Beware of Fake Debt Collectors!
The Department has seen an increase in complaints involving fake debt collectors attempting to collect on false debts. We have provided some simple steps to avoid falling victim to a debt collection scam.
How Debt Collection Scams Work
Fake debt collectors start by contacting you by phone, text message, mail, or email. The collector claims that you owe a debt. The debt may be completely fake, not even yours, canceled, discharged in bankruptcy, forgiven, or beyond the statute of limitations or “time-barred,” which means a debt collector cannot sue you or threaten to sue you for it.
Before paying the collector, make sure that the debt is a valid debt you owe and not just a scam. The scammer will use various techniques (lies, intimidation, harassment) to get you to pay. Use the following tips to help recognize when you’re the target of a scam and what you should do to protect yourself.
You do not recognize the debt
You might be correct if you think the debt is entirely false or the amount is incorrect. The debt collector might be attempting to collect a debt that is fake, canceled, discharged, forgiven, or past the statute of limitations.
The debt collector won’t identify themselves
Debt collectors are required to disclose their identity when they contact you. A scammer may refuse to tell you this information.
The debt collector threatens you or lies to you
Debt collectors can’t threaten to report you to the police, pretend to be an attorney or from the government, use obscene or profane language, or threaten to tell your employer or your family about your debt.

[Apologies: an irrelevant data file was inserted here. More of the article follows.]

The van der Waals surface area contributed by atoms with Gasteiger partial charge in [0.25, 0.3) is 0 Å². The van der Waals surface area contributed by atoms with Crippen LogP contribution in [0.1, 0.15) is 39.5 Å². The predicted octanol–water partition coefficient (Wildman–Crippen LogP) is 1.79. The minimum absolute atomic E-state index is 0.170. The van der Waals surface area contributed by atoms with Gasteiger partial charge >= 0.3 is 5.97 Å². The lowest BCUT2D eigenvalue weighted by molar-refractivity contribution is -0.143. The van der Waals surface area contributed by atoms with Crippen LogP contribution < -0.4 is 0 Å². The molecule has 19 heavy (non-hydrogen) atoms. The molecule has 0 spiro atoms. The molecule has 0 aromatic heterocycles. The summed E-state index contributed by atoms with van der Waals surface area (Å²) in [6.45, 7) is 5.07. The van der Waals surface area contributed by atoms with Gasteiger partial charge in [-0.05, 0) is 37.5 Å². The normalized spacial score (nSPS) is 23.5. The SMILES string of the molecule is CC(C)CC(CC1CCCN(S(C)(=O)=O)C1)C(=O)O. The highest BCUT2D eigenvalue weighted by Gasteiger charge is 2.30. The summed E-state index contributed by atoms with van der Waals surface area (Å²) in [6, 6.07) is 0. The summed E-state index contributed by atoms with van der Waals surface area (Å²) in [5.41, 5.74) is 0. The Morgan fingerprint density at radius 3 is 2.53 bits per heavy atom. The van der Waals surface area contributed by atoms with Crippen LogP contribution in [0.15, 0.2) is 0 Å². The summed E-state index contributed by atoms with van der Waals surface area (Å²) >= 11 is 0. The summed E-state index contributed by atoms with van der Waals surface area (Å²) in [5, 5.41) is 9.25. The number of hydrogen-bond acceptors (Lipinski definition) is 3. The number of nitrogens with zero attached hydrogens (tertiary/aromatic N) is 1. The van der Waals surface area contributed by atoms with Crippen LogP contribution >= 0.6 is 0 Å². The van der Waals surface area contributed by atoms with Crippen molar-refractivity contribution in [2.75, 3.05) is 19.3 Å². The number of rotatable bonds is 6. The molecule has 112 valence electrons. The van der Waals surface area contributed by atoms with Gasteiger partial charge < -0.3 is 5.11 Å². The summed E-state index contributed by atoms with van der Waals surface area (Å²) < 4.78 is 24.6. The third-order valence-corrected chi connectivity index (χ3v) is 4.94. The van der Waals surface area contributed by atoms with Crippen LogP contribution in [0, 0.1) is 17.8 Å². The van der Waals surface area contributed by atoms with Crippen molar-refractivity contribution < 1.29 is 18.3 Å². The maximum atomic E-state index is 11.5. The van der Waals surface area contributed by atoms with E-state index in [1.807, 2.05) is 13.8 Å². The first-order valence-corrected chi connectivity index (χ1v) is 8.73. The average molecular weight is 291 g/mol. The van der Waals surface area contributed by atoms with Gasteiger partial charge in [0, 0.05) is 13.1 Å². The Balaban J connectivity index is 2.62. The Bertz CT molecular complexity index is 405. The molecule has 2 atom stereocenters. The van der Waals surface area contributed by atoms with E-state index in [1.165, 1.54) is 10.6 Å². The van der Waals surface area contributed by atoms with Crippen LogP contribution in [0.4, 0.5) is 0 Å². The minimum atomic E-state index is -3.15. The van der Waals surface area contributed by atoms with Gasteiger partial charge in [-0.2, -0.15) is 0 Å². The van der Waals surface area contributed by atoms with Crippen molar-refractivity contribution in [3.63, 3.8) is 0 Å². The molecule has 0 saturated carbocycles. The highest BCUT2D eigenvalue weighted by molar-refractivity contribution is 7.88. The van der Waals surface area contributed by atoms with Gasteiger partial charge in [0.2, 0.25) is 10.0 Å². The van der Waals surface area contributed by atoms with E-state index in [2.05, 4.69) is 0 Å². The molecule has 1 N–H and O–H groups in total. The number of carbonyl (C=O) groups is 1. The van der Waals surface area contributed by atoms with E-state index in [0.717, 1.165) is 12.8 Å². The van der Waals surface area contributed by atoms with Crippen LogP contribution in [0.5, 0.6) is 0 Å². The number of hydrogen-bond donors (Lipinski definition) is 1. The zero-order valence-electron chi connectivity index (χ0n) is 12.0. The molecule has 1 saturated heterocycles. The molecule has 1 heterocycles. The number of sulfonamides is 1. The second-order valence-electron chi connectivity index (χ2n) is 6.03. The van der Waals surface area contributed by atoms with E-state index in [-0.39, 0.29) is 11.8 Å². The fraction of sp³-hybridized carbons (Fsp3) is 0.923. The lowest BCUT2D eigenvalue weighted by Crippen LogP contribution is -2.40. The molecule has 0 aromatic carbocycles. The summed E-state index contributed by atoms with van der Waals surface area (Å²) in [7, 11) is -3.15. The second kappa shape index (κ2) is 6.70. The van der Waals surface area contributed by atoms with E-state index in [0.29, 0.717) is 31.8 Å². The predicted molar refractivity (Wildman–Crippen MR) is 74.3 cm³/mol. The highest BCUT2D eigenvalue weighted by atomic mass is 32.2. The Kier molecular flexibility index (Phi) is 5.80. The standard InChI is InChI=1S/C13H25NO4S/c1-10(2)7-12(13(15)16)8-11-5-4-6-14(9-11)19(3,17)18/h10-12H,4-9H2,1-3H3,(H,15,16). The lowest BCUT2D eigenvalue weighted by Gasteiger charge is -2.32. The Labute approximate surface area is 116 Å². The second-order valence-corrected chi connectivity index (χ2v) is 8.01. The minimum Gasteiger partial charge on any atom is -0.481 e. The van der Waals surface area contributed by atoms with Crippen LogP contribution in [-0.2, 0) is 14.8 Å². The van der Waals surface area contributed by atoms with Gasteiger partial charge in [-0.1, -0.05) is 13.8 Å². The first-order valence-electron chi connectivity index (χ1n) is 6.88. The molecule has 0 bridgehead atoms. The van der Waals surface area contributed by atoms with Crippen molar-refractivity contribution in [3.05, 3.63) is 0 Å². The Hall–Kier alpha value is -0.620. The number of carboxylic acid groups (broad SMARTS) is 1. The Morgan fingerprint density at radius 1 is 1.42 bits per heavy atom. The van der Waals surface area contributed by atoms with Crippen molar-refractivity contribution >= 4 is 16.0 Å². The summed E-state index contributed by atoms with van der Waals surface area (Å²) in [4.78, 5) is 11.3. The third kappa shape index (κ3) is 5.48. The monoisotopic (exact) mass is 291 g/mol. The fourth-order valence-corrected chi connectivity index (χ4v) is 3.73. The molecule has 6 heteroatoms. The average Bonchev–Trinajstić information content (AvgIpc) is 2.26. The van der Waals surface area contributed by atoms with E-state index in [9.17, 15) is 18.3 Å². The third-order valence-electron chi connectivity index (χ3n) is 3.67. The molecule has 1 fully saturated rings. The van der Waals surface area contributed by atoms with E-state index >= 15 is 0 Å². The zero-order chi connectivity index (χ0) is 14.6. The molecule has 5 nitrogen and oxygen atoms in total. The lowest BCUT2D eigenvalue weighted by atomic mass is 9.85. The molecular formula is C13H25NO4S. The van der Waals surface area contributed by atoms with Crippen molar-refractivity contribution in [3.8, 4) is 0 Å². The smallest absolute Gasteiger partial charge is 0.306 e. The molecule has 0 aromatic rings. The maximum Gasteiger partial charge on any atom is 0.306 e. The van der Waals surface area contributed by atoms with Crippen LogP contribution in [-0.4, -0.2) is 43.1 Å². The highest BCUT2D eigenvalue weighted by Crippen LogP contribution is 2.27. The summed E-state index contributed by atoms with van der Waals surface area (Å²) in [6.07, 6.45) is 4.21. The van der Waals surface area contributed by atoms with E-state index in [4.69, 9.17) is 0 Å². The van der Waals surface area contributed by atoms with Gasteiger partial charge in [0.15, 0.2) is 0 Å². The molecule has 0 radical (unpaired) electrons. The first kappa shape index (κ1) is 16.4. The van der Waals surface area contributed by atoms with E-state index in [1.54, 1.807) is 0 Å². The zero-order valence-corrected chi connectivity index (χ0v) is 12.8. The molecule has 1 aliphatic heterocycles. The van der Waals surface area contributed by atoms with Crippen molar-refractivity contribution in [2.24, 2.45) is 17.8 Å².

The debt collector demands immediate payment
Scammers are always looking for a quick payout. Be very suspicious if the debt collector is adamant that you pay immediately.
The debt collector is willing to accept unusual forms of payment
Scammers may try to convince you to pay using methods that are difficult to trace, such as a gift card, wire transfer, prepaid card, or cryptocurrency. Legitimate debt collectors will accept normal payments such as checks and credit cards.
How to Protect Yourself
Asking questions is your first line of defense. Debt collection scammers hope you pay them quickly, without asking any questions. Don’t be afraid to ask them for the following information:
- The name of the person calling and the name of the company they work for
- The company’s name, address, phone number, website, and email address
- The debt collector’s license number
- The amount of the debt
- The name of the current creditor who is trying to collect from you
- The name and address of the original creditor
Ask the collector to confirm the debt in writing.
The law requires a debt collector to provide you with information such as the name of the creditor, the amount owed, and how to dispute the debt if you don’t believe it is correct. If a debt collector does not provide information during initial contact, they are required to send you a written notice providing this information within five days of initial contact.
Check your credit report for the account in question
You are entitled to a free credit report every 12 months from each of the three major consumer reporting companies. To get your free credit report authorized by law, go to AnnualCreditReport.com or call (877) 322-8228.
Contact the original creditor
If a debt collector claims to be collecting debt on behalf of a creditor (such as a payday loan company or another type of lender), contact the creditor to validate the debt.
File a complaint
The DFPI regulates debt collection in the state of California. If a fake debt collector is contacting you or if a debt collector is lying or threatening you, you can quickly and easily file a complaint on the DFPI File a Complaint Webpage.
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